gives it almost unlimited firepower. as the gaugeening, of the dollar heading for a third day following. that's get back to david folkerts-landau. we talked about europe and central bank. what can the u.s. do more? do you see negative rates in the u.s.? david: start with that one first, no, i do not. within the fed research departments in the various conversations we have had with them, and the results in europe, i would be astonished if that was even considered. the detrimental impact on the money market and banks as a mirror of credit is still negative and there are many other things you can do before you get there. francine: what are the many
other things you can do before you get there? principally, on the central banking side and even on the fiscal side, much that should be done has been done. the medicalng is on side, one has to get more certainty, better data on supplies, a better supply of ventilators and sharing of supplies across the u.s. donel and monetary have what you would expect them to do but that has not been matched by a corresponding quality of activities on the health care side. once we get good information, things will pick up. we talked about rates, i think you are right. the outlook for the economies over the next two years is
pessimistic despite this picking up, where consumption fell short. additional 3nd an trillion, 4 trillion, 5 trillion worth of debt and leverage has gone way up. while after the big decline in q1,ou see an increase in that is fiscal expenditure and that will not be maintained in 2021. as far as thetic outlook for 2021. the stimulus will help. that is what is coming through with investors. tom: i have an important question that goes back to a deutsche bank conference in
washington years ago. john taylor of stanford spoke. in emerging markets, when things happen, they happen suddenly. is that one of the little things that is out there in this crisis that we can see in e.m. unraveling as we did in the 1990's? david: yes, you could, and it is different in the sense that we fundssignificant -- of come up much more than the crisis in 2008. that is attributed to the uncertainty of what the virus will do in countries like indonesia and indonesia -- india. we have to see over the next month or two how well e.m. countries deal with the virus. it is a precautionary move to see this capital coming out now.
there is the potential for, not just because of fragility's, domestic economic performance is a real risk of more significant decline coming from the em from theuch more than other countries. folkerts-landau with us. right now with a busy schedule, scott thiel of pimco running their fixed income shop worldwide, thanks so much for having time with us. the economic data can be predicted but it is amazing how you can see markets react on news. we will see the most historic number in american labor market history, a huge jump in jobless claims widely presumed. how will the fixed income react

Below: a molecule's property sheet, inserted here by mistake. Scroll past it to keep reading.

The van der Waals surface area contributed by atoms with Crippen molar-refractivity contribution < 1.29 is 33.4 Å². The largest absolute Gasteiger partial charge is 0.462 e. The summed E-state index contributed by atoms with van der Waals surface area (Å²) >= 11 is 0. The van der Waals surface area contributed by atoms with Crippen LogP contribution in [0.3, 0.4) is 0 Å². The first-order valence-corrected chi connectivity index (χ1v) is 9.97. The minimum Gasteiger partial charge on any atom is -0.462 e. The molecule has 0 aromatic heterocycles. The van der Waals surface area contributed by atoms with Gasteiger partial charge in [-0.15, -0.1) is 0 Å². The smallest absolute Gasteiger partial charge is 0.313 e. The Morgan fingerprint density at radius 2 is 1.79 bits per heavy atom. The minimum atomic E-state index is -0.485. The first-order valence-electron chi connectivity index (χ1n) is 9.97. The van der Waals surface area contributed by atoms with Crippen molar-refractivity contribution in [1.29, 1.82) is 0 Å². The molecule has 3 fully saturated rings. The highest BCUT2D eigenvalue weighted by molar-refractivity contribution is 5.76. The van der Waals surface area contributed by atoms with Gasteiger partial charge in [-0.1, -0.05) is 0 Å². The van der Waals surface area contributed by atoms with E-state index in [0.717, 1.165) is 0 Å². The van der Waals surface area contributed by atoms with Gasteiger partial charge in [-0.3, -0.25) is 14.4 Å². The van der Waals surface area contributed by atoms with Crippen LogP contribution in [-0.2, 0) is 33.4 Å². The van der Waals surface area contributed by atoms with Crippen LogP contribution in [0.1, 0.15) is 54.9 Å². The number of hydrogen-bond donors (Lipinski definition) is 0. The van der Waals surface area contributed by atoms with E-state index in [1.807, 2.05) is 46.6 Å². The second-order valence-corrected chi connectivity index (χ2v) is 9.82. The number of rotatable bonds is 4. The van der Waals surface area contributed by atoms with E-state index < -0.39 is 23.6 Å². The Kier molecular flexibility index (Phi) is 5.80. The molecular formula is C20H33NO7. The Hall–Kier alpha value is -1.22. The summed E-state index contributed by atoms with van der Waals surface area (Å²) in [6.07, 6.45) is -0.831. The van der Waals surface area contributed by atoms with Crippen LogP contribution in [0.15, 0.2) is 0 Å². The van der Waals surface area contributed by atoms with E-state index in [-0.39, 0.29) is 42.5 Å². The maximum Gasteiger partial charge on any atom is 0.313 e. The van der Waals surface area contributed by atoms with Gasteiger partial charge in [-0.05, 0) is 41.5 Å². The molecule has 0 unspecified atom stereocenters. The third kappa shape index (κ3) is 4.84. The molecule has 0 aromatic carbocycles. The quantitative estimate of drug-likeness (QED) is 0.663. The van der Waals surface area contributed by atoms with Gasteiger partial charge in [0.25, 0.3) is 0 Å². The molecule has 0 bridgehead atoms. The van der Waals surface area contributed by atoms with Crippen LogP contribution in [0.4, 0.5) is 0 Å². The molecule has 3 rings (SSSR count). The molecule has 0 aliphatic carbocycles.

to that statistic? the downdraft in economic activity, because the world has been at a standstill, will be remarkable. investors have begun to process that and the reaction to the fiscal stimulus that the u.s. is delivering, which in many respects gets to the unprecedented labor market support in terms of benefits, in terms of coverage, including the gig economy, the numbers we see now are expected to be very negative. we are expecting potentially year on year numbers to be 20% to 25% across the u.s. as we go into the next quarter. for investors, the signpost is not about the information that is coming, because clearly the shot to the economy is gigantic. it is about the duration of the
slow down, the shutdown. that is the economic signpost that investors are looking for, the duration of the slowdown. the fiscal stimulus is obviously the shutdown if were to be multiple quarters, clearly more will be needed. you try andw do figure out how long the shutdown is? i am not sure how you model it. do you go to the chinese model and assume you can start testing people and seeing if they can go back to work if they have had it and are immune? scott: it is a difficult thing because it is unprecedented and shocking. one thing that doesn't work is models that dealt with normal fiscal -- cyclical processes.
this is a giant shock to the global economy. one thing we would say is the more severe the shutdown, the more likely the shorter it is, and thus the recovery is larger. the idea that you shut it down entirely and then recover, the china model being a very applicable example, would obviously be the most beneficial from an economic perspective. do you seehere treasuries at the end of the year? scott: i think it is difficult. it is unlikely they are materially higher than where we are today, in the sense that i do believe that part of the fiscal -- part of the whole policy response here is going to be that rates have to stay in a
relatively controlled range. if treasury rates were to increase as a result of the fiscal spending, that would impact the negative feedback loop and financial conditions that offset some of the work we are doing. i cannot see them interiorly higher because in some respects implicit or explicit, the fed will be exercising control here. that is clearly part of what is happening. that will depend on economics and the virus but materially higher, i don't see it. tom: you need a massive victory lap, no one saw this pandemic coming but you really called for a more cautious 2020 and 2021. what has changed is a certain body of people are actually worried about inflation due to all this fiscal stimulus, and
that leads to the pimco concept of mr. gross' financial repression. how repressed will we be if and when we get higher inflation? scott: i think we have to keep in mind, the packages are designed to address the shortfall in the economy. let's put the numbers into perspective. we would estimate given a baseline scenario, a medium forecast for economic downturn and reemergence toward the middle or the end of the year, the income shortfall will be roughly in the u.s. economy, $1.1 trillion. so the stimulus is obviously going to address -- it has to be more than the shortfall to address the longer-term implications. inflationcerns about